The Act Locally Waco blog publishes posts with a connection to these aspirations for Waco. If you are interested in writing for the Act Locally Waco Blog, please email [email protected] for more information.




Depression, anxiety, grief, anger, PTSD — Acupuncture Might Help

By Jamie Graham

Twenty-two years ago, I found myself lying on a massage table with fine thin needles being inserted into various parts of my body. The problem that had brought me to this unusual position was a monthly fluctuation in moods called Premenstrual Syndrome, accompanied by severe debilitating cramps. During my monthly cycle, I would swing between tears and irritability. Acupuncture had been recommended to me by a friend whose sister was attending the Academy of Oriental Medicine at Austin (AOMA). My friend assured me her sister, or one of her fellow interns in the student clinic at AOMA, would be able to help both with the pain and the moods.

Being in such misery, I was willing to try anything. During my treatment, which included two interns and an instructor asking questions, taking my pulse and looking at my tongue, I mentioned I often had a feeling of something being stuck in my throat that wouldn’t go down when I swallowed. A look of understanding passed between the two interns and one of them explained this was something Chinese medicine called Plum Pi Qi and it clearly was indicated in my diagnosis of Liver Qi stagnation. After the needles were removed, they also gave me an herbal formula and recommended I return for future treatments.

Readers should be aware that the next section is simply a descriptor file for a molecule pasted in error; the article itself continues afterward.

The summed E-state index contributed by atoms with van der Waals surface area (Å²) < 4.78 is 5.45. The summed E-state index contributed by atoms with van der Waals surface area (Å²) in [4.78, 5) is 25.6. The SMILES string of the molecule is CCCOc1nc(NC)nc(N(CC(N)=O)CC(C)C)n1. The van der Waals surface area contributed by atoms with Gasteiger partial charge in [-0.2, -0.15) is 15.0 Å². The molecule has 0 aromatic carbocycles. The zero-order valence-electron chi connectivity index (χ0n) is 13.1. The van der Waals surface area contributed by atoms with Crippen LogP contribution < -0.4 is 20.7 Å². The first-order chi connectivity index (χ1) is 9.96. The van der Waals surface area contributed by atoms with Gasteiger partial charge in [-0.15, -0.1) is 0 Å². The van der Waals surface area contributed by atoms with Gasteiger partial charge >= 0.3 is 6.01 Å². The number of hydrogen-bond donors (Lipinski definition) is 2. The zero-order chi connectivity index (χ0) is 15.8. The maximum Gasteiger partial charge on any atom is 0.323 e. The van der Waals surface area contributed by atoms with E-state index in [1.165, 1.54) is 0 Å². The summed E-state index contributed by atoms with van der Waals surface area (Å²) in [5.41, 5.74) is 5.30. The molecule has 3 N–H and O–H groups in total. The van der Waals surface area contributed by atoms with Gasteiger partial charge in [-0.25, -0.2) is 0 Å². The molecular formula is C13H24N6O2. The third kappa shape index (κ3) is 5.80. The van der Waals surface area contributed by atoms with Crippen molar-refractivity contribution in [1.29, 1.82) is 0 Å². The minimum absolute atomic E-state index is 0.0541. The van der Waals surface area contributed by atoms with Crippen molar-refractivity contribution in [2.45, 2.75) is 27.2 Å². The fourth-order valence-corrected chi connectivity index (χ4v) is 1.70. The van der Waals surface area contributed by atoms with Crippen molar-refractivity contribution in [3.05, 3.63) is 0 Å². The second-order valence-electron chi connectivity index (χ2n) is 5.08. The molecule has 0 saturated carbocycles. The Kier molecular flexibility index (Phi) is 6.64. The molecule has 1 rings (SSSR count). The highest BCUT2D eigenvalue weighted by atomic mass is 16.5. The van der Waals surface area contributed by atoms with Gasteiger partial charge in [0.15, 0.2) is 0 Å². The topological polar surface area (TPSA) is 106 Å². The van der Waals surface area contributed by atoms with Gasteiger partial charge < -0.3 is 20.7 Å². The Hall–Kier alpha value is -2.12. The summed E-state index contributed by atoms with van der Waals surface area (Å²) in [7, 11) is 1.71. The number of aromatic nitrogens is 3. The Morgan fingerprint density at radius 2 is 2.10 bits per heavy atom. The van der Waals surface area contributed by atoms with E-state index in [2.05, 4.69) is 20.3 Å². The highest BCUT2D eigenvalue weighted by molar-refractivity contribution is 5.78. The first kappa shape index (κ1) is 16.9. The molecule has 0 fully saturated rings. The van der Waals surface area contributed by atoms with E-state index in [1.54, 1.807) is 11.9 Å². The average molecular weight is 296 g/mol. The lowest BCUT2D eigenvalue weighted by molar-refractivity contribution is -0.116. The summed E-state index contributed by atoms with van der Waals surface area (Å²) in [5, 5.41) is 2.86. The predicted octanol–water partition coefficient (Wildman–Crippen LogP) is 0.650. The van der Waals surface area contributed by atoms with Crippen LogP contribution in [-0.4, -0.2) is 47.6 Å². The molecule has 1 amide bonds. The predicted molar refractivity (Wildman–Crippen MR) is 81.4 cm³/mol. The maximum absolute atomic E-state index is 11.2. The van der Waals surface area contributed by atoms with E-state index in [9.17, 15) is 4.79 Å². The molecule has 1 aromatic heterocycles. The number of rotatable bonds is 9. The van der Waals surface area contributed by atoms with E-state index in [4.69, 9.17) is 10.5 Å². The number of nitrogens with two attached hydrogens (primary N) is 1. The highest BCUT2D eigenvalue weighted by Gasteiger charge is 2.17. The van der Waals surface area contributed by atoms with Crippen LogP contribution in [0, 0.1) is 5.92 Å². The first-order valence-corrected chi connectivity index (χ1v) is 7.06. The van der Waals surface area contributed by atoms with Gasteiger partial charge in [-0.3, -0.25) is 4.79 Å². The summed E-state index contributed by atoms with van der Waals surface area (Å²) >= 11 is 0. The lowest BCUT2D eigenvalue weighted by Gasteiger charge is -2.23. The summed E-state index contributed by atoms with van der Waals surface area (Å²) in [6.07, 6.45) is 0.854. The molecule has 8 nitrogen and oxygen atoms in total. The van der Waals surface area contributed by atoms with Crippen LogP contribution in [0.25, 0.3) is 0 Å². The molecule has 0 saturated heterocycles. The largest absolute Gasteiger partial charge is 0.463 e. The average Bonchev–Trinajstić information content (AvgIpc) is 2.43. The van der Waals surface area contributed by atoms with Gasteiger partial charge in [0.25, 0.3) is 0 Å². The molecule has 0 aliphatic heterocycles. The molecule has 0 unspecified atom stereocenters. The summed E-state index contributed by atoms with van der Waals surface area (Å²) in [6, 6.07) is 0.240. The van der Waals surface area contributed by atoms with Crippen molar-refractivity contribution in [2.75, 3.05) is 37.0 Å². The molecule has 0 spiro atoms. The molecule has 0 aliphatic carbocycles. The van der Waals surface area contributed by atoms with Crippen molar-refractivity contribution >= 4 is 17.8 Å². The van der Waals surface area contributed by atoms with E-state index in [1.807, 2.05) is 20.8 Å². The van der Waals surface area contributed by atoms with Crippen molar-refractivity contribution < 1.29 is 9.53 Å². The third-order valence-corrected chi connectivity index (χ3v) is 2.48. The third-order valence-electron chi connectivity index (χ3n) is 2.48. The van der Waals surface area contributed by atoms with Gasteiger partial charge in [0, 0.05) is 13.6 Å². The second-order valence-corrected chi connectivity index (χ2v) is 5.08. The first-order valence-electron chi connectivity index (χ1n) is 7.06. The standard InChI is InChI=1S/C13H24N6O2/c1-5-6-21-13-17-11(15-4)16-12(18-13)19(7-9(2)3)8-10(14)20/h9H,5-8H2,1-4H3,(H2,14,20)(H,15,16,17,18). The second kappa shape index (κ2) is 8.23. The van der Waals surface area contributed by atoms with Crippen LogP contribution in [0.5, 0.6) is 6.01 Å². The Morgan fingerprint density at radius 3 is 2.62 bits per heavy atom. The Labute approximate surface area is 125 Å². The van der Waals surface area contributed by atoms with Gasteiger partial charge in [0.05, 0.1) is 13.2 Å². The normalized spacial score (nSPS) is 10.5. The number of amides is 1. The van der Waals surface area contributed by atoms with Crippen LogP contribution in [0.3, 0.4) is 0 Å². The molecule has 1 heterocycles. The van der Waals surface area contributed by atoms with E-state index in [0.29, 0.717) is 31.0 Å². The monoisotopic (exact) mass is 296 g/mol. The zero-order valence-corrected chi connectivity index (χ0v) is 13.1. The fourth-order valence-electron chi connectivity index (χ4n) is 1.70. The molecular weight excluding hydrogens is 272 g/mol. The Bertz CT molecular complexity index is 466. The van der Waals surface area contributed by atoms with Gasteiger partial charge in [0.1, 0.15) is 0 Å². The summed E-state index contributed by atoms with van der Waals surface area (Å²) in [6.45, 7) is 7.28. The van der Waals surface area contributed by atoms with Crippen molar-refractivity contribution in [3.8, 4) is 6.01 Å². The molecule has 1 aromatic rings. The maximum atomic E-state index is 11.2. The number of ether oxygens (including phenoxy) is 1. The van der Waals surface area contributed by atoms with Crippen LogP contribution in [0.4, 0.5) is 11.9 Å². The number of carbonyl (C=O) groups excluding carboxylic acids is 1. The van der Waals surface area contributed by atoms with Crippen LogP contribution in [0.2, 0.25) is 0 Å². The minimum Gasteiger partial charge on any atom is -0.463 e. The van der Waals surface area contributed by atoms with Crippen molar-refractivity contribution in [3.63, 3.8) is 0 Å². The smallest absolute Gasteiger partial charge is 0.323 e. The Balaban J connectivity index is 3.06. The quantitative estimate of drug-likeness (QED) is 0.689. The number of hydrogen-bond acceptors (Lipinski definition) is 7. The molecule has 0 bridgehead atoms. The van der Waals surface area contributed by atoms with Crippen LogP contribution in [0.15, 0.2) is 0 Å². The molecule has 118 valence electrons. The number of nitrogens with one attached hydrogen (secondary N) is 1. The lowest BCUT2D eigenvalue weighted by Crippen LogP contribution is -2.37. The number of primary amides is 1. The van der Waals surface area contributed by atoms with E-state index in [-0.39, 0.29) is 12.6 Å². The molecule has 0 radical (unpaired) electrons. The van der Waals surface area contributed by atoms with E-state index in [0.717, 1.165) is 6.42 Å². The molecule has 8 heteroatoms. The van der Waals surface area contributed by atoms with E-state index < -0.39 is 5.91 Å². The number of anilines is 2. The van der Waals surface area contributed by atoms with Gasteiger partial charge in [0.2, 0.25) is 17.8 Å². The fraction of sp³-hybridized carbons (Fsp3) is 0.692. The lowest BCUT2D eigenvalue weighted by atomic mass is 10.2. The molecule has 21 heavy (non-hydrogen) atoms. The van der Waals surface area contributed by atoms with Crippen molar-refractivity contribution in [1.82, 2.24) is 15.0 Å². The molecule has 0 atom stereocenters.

I was amazed at the results. I felt calmer, more centered and as a bonus, during the next monthly cycle, my cramps were much reduced. I was hooked.

Six years later, I was the intern seeing clients in the student clinic at AOMA. Many of those clients had mental health issues, ranging from depression, anxiety, grief, anger, PTSD and many others.

At AOMA, we learned emotional issues were related to stagnation of an energy called Qi (pronounced chee). Each emotion was also related to a specific organ system. Grief was related to lungs, anger and depression to liver, fear to kidneys, worry to spleen, overjoy (mania) to heart.  By releasing this stagnation with the acupuncture needles and rebalancing the specific organ system, these mental health issues could eventually be resolved.